So my question is, how do you do great photos in an ugly space? My “studio” is my basement, a space I share with the furnace and washer-dryer and a thriving population of spiders. I do outdoor, site-specific projects, so the artwork often doesn’t look very interesting while still in construction in my basement. Your article inspires me to hire a photographer for my next installation, but that won’t be until next spring. Anything I can do in the mean time?
You could get those big folding screens to divide your studio from seeing the other things in the basement, section it off so your work area looks like a room.
Add a nice area rug over your work area to create a more warm feeling & give it a homey inviting feeling.
Floor lamps look nice and make dark spaces much brighter and friendly.
So many things you can implement, just takes imagination. My studio space is in my basement apartment,we never used the living room so that has become my studio space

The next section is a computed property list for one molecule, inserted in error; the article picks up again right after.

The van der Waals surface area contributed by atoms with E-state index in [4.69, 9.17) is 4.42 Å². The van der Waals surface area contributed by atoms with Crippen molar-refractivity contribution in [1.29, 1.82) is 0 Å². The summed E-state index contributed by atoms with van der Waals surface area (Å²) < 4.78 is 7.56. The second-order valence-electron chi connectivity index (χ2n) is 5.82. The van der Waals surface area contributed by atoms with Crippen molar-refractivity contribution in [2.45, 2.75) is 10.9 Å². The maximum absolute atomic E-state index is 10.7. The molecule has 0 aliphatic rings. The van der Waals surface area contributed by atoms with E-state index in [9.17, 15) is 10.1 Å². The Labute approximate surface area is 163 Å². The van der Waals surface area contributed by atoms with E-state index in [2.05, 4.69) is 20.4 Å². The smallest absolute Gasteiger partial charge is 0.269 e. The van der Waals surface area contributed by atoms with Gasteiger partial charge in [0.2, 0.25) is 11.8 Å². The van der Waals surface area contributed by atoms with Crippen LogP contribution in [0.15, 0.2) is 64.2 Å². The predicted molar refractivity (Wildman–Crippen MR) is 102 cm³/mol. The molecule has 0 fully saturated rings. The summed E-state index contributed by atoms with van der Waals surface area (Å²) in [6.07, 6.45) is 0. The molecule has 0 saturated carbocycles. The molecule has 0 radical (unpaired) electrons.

Andrea: A good photographer can help you with that. You don’t need to know how it will happen. You just need to decide.
Congratulations, Alyson! 10 years of helping artists is huge, and well appreciated by all of us who follow you. Thanks for all your wisdom and guidance. Your posts have helped me so often!
This summer I collaborated with a photographer friend on his project “Panorama 365”, which includes panoramic photographs of artists at work in their studios/workplaces. I am a plein air painter so we chose to do mine outside, and I am ecstatic with how it turned out. I am currently using it on my blog masthead. You can also find a link to the photo project under my tab titled “panorama”.
Thanks for letting me share!
Laurel: Actually, it’s almost 13 years of helping artists (more if you count my work in museums). But the blog is 10.
Isn’t that panorama fun! And here’s the direct link for others:
Alyson – what great fun to see everyone creating their art.
Laurel I LOVE your masthead.
Michael I want to get out in the garden and paint where you’re painting.